Final day: Warwickshire drew with Surrey
A defiant last-day performance enabled Warwickshire to draw their County Championship Division One match against Surrey. Sounds familiar doesn't it?
Just as they did against Kent and, last season, against Sussex and Gloucestershire, Warwickshire saved a match, by dint of steadfast batting, that appeared to have been lost.
Fortune favoured the Bears. Nick Knight was reprieved after edging to slip and, had rain not reduced the match by 87 overs, Surrey would surely have won.
Most of all, however, Warwickshire were saved by determined batting. On a deteriorating pitch and against a top-quality attack, defeat was the odds-on result entering the last day. The character of the champions, so often their defining feature in the last couple of years, was again prevalent as they reached 222 for three by the close.
But the resolve shown on the last day should not mask the fact that Warwickshire were outplayed. Their first innings batting, albeit against fine bowling, was disappointing. Though they bowled well, the loss of Naqaash Tahir for six weeks is a bitter blow. Surrey are real candidates for the championship title.
Michael Powell and Alex Loudon clinched the draw in a stand of 132 but the foundations were laid by Knight and Jonathan Trott. "They batted brilliantly," Powell said. "They saw off the bowlers at their freshest and the ball at its newest. They did the hard work."
It was desperately difficult at first. Jimmy Ormond, bowling brutishly quickly, unsettled all the batsmen with his hostility while, for a time, Harbhajan Singh appeared practically unplayable. The support bowlers performed well on a surface affording encouragement, so to survive the first 20 overs of the day was a notable achievement.
Knight was granted a most fortuitous reprieve, however. Surrey were convinced that Warwickshire's captain had been caught waist-high at second slip off Harbhajan off an obvious edge. The batsman stood his ground, however, and umpire Allan Jones reasoned that Knight had squeezed the ball into the ground. Video replays confirmed that he was mistaken. Knight scored only another eight runs but lasted a further 25 overs - undoubtedly, a pivotal moment.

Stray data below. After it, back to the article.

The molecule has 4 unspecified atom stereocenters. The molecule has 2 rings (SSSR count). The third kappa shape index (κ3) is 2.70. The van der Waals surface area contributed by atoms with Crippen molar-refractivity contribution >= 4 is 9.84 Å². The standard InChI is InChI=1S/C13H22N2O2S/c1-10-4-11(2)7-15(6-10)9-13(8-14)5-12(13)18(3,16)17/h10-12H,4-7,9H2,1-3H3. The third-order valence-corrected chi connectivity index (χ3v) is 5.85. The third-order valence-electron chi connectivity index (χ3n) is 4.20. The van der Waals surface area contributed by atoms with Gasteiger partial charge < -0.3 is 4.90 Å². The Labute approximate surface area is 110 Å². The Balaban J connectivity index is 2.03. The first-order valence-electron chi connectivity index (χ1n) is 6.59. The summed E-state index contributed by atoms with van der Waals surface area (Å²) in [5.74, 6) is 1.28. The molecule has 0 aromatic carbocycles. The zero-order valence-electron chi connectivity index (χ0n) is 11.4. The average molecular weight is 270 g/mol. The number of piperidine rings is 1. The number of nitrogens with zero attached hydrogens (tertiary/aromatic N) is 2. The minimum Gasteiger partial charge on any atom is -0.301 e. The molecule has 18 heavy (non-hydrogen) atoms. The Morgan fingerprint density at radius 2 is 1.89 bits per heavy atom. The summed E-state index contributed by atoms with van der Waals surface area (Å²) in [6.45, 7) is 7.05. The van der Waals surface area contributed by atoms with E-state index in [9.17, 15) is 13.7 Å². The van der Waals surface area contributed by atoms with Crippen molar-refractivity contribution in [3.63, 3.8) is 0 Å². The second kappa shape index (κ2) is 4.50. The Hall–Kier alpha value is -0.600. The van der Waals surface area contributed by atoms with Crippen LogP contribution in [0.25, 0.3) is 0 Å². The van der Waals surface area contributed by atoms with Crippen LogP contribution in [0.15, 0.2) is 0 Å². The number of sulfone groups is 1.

Trott batted much better here than in the recent past without much reward. He looked impressively solid before being taken at slip, pushing rather too firmly at Harbhajan's 'doosra'.
Powell, struggling for runs since his century in the first Championship match of the season, batted beautifully after a nervous start. Initially all at sea against Harbhajan, he survived a series of appeals - some a great deal more convincing than others --from the cluster of five men crouched around him but eventually decided that attack was the best form of defence. This sensible policy appeared to unsettle the offspinner, who visibly lost heart as the day progressed.
Powell said: "Last season we proved that holding on to draw these tight games is almost as important as winning. It's not just that we gained an extra four points, it's that we stopped Surrey getting ten more.
"There was a lot of bounce in this wicket. There were no lbw dismissals in the match and only one bowled. We worked out that a high percentage of balls were going to bounce over the stumps, so we could leave a lot of them alone. We hadn't worked that out in the first innings.
"This Surrey attack is the best in the country so to score runs against them when the team really needs them is very pleasing. I've felt under some pressure in the last few weeks. I haven't been getting the runs I should."
Skipping down the pitch, he lofted the spinner for six over mid-wicket and later played some delicious late cuts. His high-class batting ensured a first half-century since that first Championship innings against Glamorgan. It helped to save this match and should help him retain his place against Gloucestershire despite the availability of Ian Bell and Mark Wagh.
Knight departed, unable to get his hands out of the way of a vicious bouncer, having scored only eight runs in the last 29 overs of his innings.
But Loudon, belying the tension of the situation, reeled off a succession of sublime cover drives and continues his rapid development into a high-class player.
Perhaps Harbhajan was not at his best. In his first match since March he remained a threat but a legstump line and propensity to bowl too fast lessened his effectiveness.
Indeed, he was replaced by Ormond's part-time off-spin and once the rain returned, 12 overs before the scheduled close, Surrey had long given up hope. Harbhajan, in his first match since being cleared of 'chucking' by the International Cricket Council, appeared to be no-balled for throwing by umpire Jones after consultation with umpire Peter Willey at square leg.
This was not his 'doosra', however, it was a much faster bouncer and bears no relevance to his earlier problems.